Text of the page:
Sunday, August 14, 2011

"Prepared" Intonation as opposed to "Tempered" Intonation


     Maybe the most common way tuning is thought of is to enable a series of harmonies or scales to be performed in as many different ways or in related ways depending on quite a varieties of approaches. Intonation regardless of the ‘school’ has given both melody and harmony new options as well as different stresses and pull even in sometimes the most familiar of material.

     These explorations have lead to sometime unforeseen musical situations that result in acoustical phenomenon not sought for but compelling when it appears sometimes out of nowhere. More than a few have sought these events exclusively by means that can be as simple as close pitches creating beat and beat patterns, or proportional triads or larger units as well as difference tones. It we pursue this path and construct tunings to do so, might the term ‘tempering” not be the best term we might use.

I think what is happening in many of these cases in pursuit of both sound and noise is closer to what Cage described and did with the term “prepared” in the case of the piano .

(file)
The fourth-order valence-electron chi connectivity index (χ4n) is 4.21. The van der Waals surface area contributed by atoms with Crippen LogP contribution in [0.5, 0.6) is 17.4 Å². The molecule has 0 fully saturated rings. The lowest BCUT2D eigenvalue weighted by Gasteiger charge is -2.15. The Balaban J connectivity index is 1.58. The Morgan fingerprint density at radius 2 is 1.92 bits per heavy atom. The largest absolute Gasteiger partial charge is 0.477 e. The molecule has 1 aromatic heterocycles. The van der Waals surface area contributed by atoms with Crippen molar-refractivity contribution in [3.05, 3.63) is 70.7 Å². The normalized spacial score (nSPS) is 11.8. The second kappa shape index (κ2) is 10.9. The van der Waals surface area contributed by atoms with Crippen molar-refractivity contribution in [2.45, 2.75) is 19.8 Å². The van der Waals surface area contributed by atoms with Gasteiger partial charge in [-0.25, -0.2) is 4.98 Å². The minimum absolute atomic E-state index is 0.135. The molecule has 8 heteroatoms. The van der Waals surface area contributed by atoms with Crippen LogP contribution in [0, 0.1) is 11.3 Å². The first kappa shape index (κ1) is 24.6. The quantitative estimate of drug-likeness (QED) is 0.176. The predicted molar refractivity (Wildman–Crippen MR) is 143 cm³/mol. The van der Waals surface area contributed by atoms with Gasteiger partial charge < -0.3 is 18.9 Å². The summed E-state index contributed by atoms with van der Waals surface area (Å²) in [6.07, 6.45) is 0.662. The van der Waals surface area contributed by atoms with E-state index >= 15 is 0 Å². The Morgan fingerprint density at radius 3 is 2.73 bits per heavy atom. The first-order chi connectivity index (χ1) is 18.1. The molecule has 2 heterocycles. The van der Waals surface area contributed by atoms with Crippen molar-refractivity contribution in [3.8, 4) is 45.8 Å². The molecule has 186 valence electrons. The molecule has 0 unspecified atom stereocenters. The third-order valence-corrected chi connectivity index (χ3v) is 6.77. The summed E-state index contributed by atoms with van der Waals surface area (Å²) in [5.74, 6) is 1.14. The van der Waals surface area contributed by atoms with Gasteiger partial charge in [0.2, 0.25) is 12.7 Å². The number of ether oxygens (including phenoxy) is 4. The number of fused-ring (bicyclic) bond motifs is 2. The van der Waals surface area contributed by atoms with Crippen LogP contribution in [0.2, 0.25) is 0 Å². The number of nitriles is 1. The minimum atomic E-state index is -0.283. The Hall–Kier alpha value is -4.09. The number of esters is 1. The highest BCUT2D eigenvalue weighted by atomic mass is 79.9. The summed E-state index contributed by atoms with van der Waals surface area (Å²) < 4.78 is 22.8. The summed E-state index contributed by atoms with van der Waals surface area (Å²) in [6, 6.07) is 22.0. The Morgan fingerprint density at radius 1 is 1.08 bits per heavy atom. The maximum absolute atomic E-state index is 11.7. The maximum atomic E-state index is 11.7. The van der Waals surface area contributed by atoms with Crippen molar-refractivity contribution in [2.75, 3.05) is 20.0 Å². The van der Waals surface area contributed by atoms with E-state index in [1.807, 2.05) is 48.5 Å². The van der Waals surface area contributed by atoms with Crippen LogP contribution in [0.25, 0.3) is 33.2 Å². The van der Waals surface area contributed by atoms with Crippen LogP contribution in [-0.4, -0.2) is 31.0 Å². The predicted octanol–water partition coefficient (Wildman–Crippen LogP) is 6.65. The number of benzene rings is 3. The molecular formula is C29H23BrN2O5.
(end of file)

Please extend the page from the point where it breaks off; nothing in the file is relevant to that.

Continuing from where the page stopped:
The prepared piano was changed so that specific notes would be changed into specific sounds. In the field of intonation this shift goes from the noun of a singular pitch to the verb of the interaction of two or more, by interval. Being tied to ‘interval’ instead of a single atom of sound allows each individual tone to act potentially in a variety of roles that might be unique in its relationship and situations to the whole matrix of others. This places an overarching "political " framework by the roles each plays within its structure. It becomes capable of personality as well as identity. This approach calls for more investigation along these specific lines as these goals and desired will lead to new forms to have them realized. While we have new melodies and harmonies, we also have new sounds and even new noises and it is these four elements that promises much to the modern sound alchemist even via just  the one parameter of tone.